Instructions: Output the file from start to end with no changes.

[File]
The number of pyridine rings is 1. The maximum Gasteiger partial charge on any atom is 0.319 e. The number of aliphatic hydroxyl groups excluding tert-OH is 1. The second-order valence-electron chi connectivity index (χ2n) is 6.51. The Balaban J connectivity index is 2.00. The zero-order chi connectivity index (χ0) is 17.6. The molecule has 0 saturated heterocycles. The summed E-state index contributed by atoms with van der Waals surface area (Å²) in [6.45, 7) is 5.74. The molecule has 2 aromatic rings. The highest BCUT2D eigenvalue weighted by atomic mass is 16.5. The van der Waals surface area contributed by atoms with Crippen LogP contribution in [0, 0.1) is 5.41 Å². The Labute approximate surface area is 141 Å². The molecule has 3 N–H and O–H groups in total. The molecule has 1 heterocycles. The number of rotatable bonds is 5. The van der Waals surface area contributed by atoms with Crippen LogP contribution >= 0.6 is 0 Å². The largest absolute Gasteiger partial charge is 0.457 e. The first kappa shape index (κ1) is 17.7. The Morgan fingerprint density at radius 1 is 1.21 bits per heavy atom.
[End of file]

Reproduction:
The number of pyridine rings is 1. The maximum Gasteiger partial charge on any atom is 0.319 e. The number of aliphatic hydroxyl groups excluding tert-OH is 1. The second-order valence-electron chi connectivity index (χ2n) is 6.51. The Balaban J connectivity index is 2.00. The zero-order chi connectivity index (χ0) is 17.6. The molecule has 0 saturated heterocycles. The summed E-state index contributed by atoms with van der Waals surface area (Å²) in [6.45, 7) is 5.74. The molecule has 2 aromatic rings. The highest BCUT2D eigenvalue weighted by atomic mass is 16.5. The van der Waals surface area contributed by atoms with Crippen LogP contribution in [0, 0.1) is 5.41 Å². The Labute approximate surface area is 141 Å². The molecule has 3 N–H and O–H groups in total. The molecule has 1 heterocycles. The number of rotatable bonds is 5. The van der Waals surface area contributed by atoms with Crippen LogP contribution >= 0.6 is 0 Å². The largest absolute Gasteiger partial charge is 0.457 e. The first kappa shape index (κ1) is 17.7. The Morgan fingerprint density at radius 1 is 1.21 bits per heavy atom.